requirements, Virgin Islands.

    Dated: October 28, 2010.
Samuel D. Rauch III,
Deputy Assistant Administrator for Regulatory Programs, National Marine 
Fisheries Service.

0
For the reasons set out in the preamble, 50 CFR parts 600 and 622 are 
amended as follows:

PART 600--MAGNUSON-STEVENS ACT PROVISIONS

0
1. The authority citation for part 600 continues to read as follows:

    Authority: 5 U.S.C. 561 and 16 U.S.C. 1801 et seq.

0
2. In Sec.  600.725, in paragraph (v), in the table under heading ``V. 
Caribbean Fishery Management Council,'' the heading for entry 2. is 
revised, and a new entry 2.D. is added to read as follows:


Sec.  600.725  General prohibitions.

* * * * *
    (v) * * *

[[Page 67251]]



------------------------------------------------------------------------
                  Fishery                       Authorized gear types
------------------------------------------------------------------------
 
                              * * * * * * *
V. Caribbean Fishery Management Council....
 
                              * * * * * * *
2. Caribbean Reef Fish Fishery (FMP).......
 
                              * * * * * * *
D. Other commercial fishery................  D. Spear.
 
                              * * * * * * *
------------------------------------------------------------------------

PART 622--FISHERIES OF THE CARIBBEAN, GULF, AND SOUTH ATLANTIC

0
3. The authority citation for part 622 continues to read as follows:

    Authority: 16 U.S.C. 1801 et seq.

0
4. In Sec.  622.33, paragraph (a) introductory text is revised, 
paragraph (a)(2)(ii)(A) is removed and reserved, and paragraph (a)(8) 
is added to read as follows:


Sec.  622.33  Caribbean EEZ seasonal and/or area closures.

    (a) Seasonal closures. In addition to the other restrictions 
specified in this paragraph (a), fishing with pots, traps, bottom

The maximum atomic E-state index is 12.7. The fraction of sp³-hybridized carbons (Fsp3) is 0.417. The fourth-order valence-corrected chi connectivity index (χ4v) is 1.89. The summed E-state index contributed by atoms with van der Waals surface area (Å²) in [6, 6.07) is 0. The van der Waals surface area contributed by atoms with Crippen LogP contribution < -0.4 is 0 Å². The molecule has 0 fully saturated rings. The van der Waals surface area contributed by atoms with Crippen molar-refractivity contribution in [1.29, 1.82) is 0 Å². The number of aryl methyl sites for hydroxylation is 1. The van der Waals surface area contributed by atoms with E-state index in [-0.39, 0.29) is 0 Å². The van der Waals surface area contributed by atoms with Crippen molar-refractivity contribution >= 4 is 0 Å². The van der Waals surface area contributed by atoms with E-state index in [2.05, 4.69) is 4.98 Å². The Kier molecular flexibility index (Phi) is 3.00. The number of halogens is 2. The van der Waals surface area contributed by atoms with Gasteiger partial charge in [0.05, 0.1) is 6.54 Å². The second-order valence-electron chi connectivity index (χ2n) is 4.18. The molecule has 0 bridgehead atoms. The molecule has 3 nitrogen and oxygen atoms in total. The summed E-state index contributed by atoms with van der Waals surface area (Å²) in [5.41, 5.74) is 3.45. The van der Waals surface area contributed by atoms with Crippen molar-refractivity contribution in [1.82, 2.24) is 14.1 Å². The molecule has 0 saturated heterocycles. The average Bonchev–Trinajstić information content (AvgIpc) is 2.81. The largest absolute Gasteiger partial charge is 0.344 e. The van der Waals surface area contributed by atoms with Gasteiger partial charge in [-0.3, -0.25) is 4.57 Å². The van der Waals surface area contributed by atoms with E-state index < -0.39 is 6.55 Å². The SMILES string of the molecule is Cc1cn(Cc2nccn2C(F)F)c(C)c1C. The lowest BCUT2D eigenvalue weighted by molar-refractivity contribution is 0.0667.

longlines, gillnets or trammel nets is prohibited year-round in the 
closed areas specified in paragraphs (a)(1), (2), (3), and (8) of this 
section.
* * * * *
    (8) Bajo de Sico closed area. (i) The Bajo de Sico closed area is 
bounded by rhumb lines connecting, in order the following points:

------------------------------------------------------------------------
             Point A                   North lat.          West long.
------------------------------------------------------------------------
A................................  18[deg]15.7'        67[deg]26.4'
B................................  18[deg]15.7'        67[deg]23.2'
C................................  18[deg]12.7'        67[deg]23.2'
D................................  18[deg]12.7'        67[deg]26.4'
A................................  18[deg]15.7'        67[deg]26.4'
------------------------------------------------------------------------

    (ii) From October 1 through March 31, each year, no person may fish 
for or possess any Caribbean reef fish, as listed in Table 2 of 
Appendix A to part 622, in or from those parts of the Bajo de Sico 
closed area that are in the EEZ. The prohibition on possession does not 
apply to such Caribbean reef fish harvested and landed ashore prior to 
the closure.
    (iii) Anchoring, by fishing vessels, is prohibited year-round in 
those parts of the Bajo de Sico closed area that are in the EEZ.
* * * * *
[FR Doc. 2010-27661 Filed 11-1-10; 8:45 am]
BILLING CODE 3510-22-P